How Does CBD Affect the Endocannabinoid System?
Recent science has found that the endocannabinoid system does not just respond to the endocannabinoids produced in the body, but also respond to external cannabinoids like the phytocannabinoid cannabidiol, or CBD. Introducing CBD to the body can help reduce the symptoms of a wide range of illnesses including epilepsy, multiple sclerosis, chronic inflammation, depression, diabetes, rheumatoid arthritis, anxiety, and opioid withdrawal.
CBD acts upon CB1 and CBD2 receptors located throughout the body to produce a variety of potentially positive outcomes. CBD does not bind directly to either of these receptors but instead impacts them indirectly. These indirect actions include activating TRPV1 Receptors that work to control important functions like pain perception, body temperature, and inflammation. CBD can also increase the amount of anandamide in the body. Known as the “bliss molecule,” anandamide plays a role in the neural generation of pleasure and motivation.
By stimulating the endocannabinoid system, CBD promotes homeostasis, reduces pain sensation and decreases inflammation.
How Does CBD Affect the Endocannabinoid System?
During their research, scientists have learned that the system will also recognize and respond to cannabinoids from external sources, including the phytocannabinoid cannabidiol (CBD).
According to the National Institute of Health, manipulating the endocannabinoid system by introducing external cannabinoids like CBD could be useful in treating a variety of medical ailments, including:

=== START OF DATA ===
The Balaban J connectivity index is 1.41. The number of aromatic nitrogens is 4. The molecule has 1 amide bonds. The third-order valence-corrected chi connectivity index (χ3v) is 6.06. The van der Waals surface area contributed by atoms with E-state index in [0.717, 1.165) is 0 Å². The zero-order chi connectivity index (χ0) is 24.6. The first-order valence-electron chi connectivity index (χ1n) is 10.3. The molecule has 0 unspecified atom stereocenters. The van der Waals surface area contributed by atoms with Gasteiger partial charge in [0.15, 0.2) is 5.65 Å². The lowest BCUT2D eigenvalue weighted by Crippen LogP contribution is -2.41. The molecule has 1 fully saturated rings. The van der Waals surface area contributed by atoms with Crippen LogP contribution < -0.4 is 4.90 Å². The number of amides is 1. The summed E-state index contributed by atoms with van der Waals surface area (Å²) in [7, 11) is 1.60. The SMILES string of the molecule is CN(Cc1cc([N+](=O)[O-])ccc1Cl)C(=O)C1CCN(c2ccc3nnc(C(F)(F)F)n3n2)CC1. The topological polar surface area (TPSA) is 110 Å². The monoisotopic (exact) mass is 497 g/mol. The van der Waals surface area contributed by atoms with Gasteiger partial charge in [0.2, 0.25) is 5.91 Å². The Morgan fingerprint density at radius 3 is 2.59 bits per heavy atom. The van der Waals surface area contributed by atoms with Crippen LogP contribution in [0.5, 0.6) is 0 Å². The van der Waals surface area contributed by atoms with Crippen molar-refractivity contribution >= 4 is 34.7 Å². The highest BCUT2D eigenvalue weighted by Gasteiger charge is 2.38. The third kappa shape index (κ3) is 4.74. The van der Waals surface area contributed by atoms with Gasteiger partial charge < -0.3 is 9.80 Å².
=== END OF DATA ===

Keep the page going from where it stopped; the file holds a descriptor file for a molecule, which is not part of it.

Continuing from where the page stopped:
Multiple Sclerosis (MS)
Irritable Bowel Syndrome (IBS)
Keep in mind that this CBD benefits chart is not a full list, and we are only beginning to discover how cannabinoids can help and heal.
CBD and Cannabinoid Receptors
To date, experts agree there are two types of cannabinoid receptors; cannabinoid receptor type 1 (CB1) and cannabinoid receptor type 2 (CB2). These neurons act as a sort of lock, with cannabinoids acting as the key. Although they have similar sounding names, these two receptors perform very different functions in the human body.
Cannabinoid Receptor Type 1 (CB1)
CB1 receptors (first discovered in 1990) exist in high numbers in the brain (especially the hypothalamus, hippocampus, and amygdala), central nervous system (CNS), intestines, connective tissues, gonads, and various other glands.
Benefits of activating the CB1 receptor include:
Increasing myelin formation
Lowering intestinal inflammation
Decreasing intestinal permeability (Leaky Gut Syndrome)
Lowering blood pressure
Reducing fear and paranoia
Increasing BDNF levels
Increasing PPARy expression
Reducing GPR55 signaling
While these are desirable effects for most people, CB1 receptor activation does not come without risks. These risks include:
Lowered thyroid hormones
Reduced ability of the circadian timekeeper (SCN) to entrain to daylight
Increased anxiety for an individual going through alcohol withdrawal
Increased liver fat
Increased food intake
Less burning of fat for energy
Neurological symptoms such as depersonalization, paranoia, delusions, hallucinations, and impairments in attention and memory
Please note that these are most often side effects associated with chronic consumption of a potent CB1 receptor agonist such as THC, and not with a non-psychoactive substance such as CBD.
Cannabinoid Receptor Type 2 (CB2)
CB2 receptors (first discovered in 1993) occur most commonly in the spleen, tonsils, thymus, and immune cells such as mast cells, monocytes, macrophages, B and T cells, and microglia; only a small number exist in the brain.\